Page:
A lot of casual baseball fans may think winning comes down to home runs and scoring, but those fans are unaware of the philosophy of the winningest coach in Creighton baseball history.

Ed Servais, in his 12th season in Omaha, earned his 400th career victory at Creighton on Sunday against Stony Brook.

He holds a 400-237-1 record as the head coach of the Bluejays baseball program.

The Wisconsin native is also nearing 600 career wins with 582 wins to only 319 losses and two ties as a head coach for more than 20 seasons.

His coaching philosophy emphasizes defense first, followed by pitching and offense.

Last season, the Bluejays committed only 32 errors in 50 games and finished with a .984 fielding percentage to lead the NCAA.

Through 18 games this season, Creighton (11-7) holds a .975 fielding percentage with 18 errors.

“As a young person, you see what the guys do on TV, all of the glove flips and the diving plays and that’s what [they] think that you have to do,” volunteer assistant coach Vicente Cafaro said, “but in reality that’s maybe 10 percent or less of what you do in a 55-game season.

“He does an excellent job of making them know the routine is what you need to do.”

Players note that Servais is a great teacher of the game and does not like to waste their time during practice. Daily workouts run smoothly because they are run correctly.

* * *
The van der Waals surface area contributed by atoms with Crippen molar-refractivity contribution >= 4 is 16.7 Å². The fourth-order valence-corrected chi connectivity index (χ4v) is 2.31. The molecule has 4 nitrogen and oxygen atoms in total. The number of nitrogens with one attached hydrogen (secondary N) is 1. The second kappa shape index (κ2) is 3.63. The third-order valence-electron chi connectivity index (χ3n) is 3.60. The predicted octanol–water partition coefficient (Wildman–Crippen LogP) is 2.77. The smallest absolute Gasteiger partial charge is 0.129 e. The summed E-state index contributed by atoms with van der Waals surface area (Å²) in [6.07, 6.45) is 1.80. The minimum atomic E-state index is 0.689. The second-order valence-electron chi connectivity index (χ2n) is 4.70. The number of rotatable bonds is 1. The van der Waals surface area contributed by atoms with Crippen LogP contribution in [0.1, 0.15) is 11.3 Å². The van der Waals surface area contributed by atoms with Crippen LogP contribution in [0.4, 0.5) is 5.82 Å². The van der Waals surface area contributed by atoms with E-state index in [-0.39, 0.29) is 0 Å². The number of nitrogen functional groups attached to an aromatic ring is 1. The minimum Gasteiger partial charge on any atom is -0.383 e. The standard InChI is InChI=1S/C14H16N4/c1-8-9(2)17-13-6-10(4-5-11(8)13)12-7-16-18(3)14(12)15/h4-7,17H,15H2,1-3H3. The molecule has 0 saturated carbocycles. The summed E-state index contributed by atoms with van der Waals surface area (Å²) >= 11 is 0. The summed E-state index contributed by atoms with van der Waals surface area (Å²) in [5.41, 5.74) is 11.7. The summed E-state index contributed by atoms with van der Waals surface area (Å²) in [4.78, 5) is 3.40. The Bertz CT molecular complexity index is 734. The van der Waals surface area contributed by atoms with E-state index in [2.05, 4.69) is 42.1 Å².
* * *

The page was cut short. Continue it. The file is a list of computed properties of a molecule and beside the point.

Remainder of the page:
“That’s what he stresses,” junior infielder Harrison Crawford said. “You can take as many reps as you’d like, but if it’s not done correctly then it’s not even worth our time. He expects nothing but perfect.”

Assistant coach and former Bluejays player Eric Wordekemper agreed that Servais demands precision, but also prepares his players for life after baseball.

“He has a very strict, detailed, concentrated demand out of his players,” Wordekemper said. “The guys that figure it out the quickest have very successful careers at Creighton as a baseball player, but then more so when they leave Creighton. They are very successful in their life as well, and that’s what he tries to instill.”

Servais’ 2011 team finished with the best record in Creighton baseball history. The Bluejays went 45-16 and won the regular-season and Missouri Valley Conference Tournament championships. Current professional players Jonas Dufek (Houston Astros), Ty Blach (San Francisco Giants) and Kurt Spomer (Los Angeles Angels) anchored the pitching staff that led Creighton to 16 one-run wins.

“We won a lot of one-run games, which I think is key to any season,” Servais said. “It was also the opening of TD Ameritrade so there was a lot of excitement around the program and the guys to get over there.”

Creighton was ready for repeat success in 2012, but the Jays stumbled through the conference season with a 6-14 record.

Despite being the No. 8 seed, Creighton won four games in four days in decisive fashion to win the tournament championship.

The Jays outscored their opponents 34-14 to earn the automatic bid into the NCAA regionals.